Category Archives: Arms trade
The revolving door between government & big business
Yesterday’s headlines review of ONS report: 2008-2019, richest 10% enjoy biggest gains in household wealth
In March 2018, the Military Times reported another of Trump’s apparently casual observations that ‘space is becoming a “war-fighting domain”, adding later that at first he wasn’t serious when he floated the concept, but “then I said what a great idea, maybe we’ll have to do that.”
Five months later the Department of Defense released a report explaining how it intends to create the Space Force and Trump repeatedly stressed the need for American dominance in space.
In a January 2019 White House government briefing announcing his vision, though liberally using terms like protection and defense, President Trump said “we will recognize that space is a new warfighting domain, with the Space Force leading the way.” This ‘Unified Combatant Command’ will ‘protect US interests’ in space.
The voice of sanity:
Massachusetts Institute of Technology astronautics professor and former NASA deputy administrator Dava Newman said she prefers space to be as peaceful as possible: “Space is for exploration and lifting up humanity. We should learn from our mistakes on Earth and keep space peaceful.”
Good for business – developing a new arsenal, Star Wars 2 ?
On October 6th, in The Spectator’s inaugural US edition, James Adams comments: “In the new space race, victory won’t mean landing on the moon or sending a rocket to Mars, but developing a new arsenal to wage and win war in space”. This would include extending the range of orbital surveillance networks and producing weapons to attack space systems in orbit (anti-satellite weapons), to attack targets on the earth from space or to disable missiles travelling through space. Read more here.
Space Force’s stated mission is to protect American space assets and, in the first stages of a new war, destroy enemy satellites. All US military communications are dependent on satellites, as are 90% of communications intercepts and other forms of intelligence gathering. If they were knocked out, it would be almost impossible for the Pentagon to wage war.
Mr Adams reminds us that the militarization of space is regulated, in theory, by the Outer Space Treaty, created in 1967 by the United States, Russia and Britain, and signed subsequently by another 106 countries. He adds: “It governs the peaceful exploration of space and bans the placing of nuclear weapons there. But it didn’t ban the placement of conventional weapons in orbit, and it could not foresee all of the technological changes that, by altering the balance of power in space, threaten to alter the geopolitical balance on earth”.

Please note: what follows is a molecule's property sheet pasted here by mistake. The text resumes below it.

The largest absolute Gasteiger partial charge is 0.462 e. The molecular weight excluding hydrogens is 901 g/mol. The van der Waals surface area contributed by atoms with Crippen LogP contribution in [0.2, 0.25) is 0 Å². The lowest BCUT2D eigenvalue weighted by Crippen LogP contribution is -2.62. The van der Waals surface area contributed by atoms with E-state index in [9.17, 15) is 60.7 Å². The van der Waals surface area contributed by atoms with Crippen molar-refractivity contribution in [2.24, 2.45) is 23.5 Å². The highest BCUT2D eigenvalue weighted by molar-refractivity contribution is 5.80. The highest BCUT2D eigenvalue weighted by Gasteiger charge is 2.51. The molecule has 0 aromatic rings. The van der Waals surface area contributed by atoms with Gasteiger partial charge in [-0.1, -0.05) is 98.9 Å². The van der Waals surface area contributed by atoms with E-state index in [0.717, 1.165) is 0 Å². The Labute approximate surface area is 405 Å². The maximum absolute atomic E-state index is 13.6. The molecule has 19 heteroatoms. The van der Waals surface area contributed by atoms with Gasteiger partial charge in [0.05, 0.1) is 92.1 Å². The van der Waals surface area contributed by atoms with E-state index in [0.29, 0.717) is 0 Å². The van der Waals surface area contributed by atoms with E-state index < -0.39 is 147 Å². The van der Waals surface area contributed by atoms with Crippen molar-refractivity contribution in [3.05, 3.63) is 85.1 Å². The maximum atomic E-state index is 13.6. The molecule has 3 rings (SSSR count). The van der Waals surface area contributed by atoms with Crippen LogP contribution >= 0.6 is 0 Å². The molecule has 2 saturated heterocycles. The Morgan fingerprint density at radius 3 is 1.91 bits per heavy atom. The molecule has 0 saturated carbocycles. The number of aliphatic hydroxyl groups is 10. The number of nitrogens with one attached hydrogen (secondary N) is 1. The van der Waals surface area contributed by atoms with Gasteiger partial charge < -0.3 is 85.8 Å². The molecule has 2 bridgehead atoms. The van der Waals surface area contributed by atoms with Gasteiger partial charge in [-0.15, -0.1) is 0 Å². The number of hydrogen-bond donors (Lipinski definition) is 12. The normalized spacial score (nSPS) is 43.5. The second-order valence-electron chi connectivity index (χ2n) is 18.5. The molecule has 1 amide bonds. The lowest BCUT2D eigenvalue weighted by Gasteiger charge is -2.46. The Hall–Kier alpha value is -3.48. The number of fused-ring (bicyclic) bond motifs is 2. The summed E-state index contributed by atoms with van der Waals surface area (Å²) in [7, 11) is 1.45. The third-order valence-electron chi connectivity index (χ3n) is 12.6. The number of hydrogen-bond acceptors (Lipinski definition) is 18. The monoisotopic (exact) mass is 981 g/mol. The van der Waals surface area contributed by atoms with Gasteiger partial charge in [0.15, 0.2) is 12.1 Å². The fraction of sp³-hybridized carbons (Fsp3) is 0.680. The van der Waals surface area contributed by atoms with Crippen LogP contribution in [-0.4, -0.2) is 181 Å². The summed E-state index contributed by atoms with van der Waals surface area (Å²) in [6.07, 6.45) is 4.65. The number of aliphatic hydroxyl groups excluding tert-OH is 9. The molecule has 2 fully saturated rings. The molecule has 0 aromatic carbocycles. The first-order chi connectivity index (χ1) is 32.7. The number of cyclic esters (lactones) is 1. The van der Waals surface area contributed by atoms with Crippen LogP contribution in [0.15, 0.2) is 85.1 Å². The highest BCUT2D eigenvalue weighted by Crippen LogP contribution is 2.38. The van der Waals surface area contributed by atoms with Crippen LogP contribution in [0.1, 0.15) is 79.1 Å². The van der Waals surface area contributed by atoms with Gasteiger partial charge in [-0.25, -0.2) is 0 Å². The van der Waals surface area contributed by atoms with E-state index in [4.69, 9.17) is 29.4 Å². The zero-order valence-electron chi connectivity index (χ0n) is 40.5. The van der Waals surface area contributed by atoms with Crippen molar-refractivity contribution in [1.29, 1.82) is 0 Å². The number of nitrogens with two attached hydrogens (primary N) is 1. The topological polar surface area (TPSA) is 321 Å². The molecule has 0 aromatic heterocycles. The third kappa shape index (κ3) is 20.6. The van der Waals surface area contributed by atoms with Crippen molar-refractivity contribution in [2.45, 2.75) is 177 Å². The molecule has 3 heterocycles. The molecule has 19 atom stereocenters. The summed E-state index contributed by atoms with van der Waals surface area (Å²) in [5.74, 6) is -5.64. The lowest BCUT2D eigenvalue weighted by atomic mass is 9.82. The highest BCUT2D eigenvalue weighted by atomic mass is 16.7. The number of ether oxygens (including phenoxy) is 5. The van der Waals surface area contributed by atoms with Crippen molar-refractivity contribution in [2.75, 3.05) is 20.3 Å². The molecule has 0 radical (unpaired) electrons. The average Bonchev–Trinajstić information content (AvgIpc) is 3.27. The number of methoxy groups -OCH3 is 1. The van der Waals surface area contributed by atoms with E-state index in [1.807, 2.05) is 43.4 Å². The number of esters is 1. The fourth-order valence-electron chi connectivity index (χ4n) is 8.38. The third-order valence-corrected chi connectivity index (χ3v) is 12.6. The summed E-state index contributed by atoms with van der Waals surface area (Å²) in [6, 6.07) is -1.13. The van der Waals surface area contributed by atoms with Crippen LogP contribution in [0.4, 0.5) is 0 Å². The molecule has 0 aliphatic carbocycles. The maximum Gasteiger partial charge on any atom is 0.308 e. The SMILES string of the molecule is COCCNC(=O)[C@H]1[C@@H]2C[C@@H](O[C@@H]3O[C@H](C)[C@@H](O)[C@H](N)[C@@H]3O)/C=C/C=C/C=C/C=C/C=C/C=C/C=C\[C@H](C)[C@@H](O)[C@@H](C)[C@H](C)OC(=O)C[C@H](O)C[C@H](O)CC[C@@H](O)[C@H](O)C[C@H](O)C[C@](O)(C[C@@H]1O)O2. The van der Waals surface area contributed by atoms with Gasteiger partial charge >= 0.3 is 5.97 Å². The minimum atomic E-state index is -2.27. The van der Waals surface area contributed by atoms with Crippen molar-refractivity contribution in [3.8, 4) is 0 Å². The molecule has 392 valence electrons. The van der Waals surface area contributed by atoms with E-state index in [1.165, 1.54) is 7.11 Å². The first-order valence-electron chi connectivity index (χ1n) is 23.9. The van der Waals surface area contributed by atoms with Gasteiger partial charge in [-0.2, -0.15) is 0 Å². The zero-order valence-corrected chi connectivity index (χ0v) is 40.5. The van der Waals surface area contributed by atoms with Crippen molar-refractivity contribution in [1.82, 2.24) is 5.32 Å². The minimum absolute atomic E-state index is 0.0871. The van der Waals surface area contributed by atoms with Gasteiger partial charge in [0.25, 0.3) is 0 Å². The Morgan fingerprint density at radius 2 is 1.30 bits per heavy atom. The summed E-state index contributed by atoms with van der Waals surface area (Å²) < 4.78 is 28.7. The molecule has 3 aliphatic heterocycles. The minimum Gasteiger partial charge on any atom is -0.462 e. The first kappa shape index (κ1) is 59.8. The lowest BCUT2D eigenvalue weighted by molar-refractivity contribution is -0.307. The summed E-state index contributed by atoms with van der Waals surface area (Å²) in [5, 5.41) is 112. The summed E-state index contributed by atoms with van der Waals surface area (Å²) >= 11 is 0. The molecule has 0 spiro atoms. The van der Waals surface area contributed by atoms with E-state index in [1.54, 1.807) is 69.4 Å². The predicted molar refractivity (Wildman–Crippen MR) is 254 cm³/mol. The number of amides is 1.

Since 2013, Russia has launched three satellites that US intelligence believes may carry Anti-Satellite (ASAT) weapons and Adams reports that ‘sources’ have told him that the US intelligence community is certain that Russia, China and India already have ASAT capabilities, and that North Korea and Iran have programs in development.
The most recent official announcement:(29.8.19): “Department of Defense Establishes U.S. Space Command says: “At the direction of the President of the United States, Secretary of Defense Mark T. Esper established U.S. Space Command (USSPACECOM) today as the eleventh Unified Combatant Command”. The Chairman of the Joint Chiefs of Staff Gen. Joseph F. Dunford, Jr. said, “This step puts us on a path to maintain a competitive advantage in this critical war fighting domain.”
USSPACECOM standup ceremony at Petersen Air Force base
The United States Space Command website reports that ‘Joint and coalition’ space officials from Australia, Canada, France, Germany, the United Kingdom and the United States attended a ceremony to recognize the establishment of Combined Force Space Component Command (CFSCC) at Vandenberg on Oct. 1, 2019
Only Peter Lazenby, in the Morning Star, in two recent articles, appears to think that this news is of any significance. He writes, “The British government is complicit in the US military’s plans, partly by its association with the NATO military alliance and partly by the presence of US military bases within the country, which will be involved in the space militarisation project.”.
He reported that a nationwide week of action to “Keep Space for Peace” was launched last Saturday as part of worldwide protests against extra-planetary militarisation. Oxfordshire Peace Campaign targeted the US intelligence-gathering base at RAF Croughton, on the Oxfordshire-Northamptonshire border.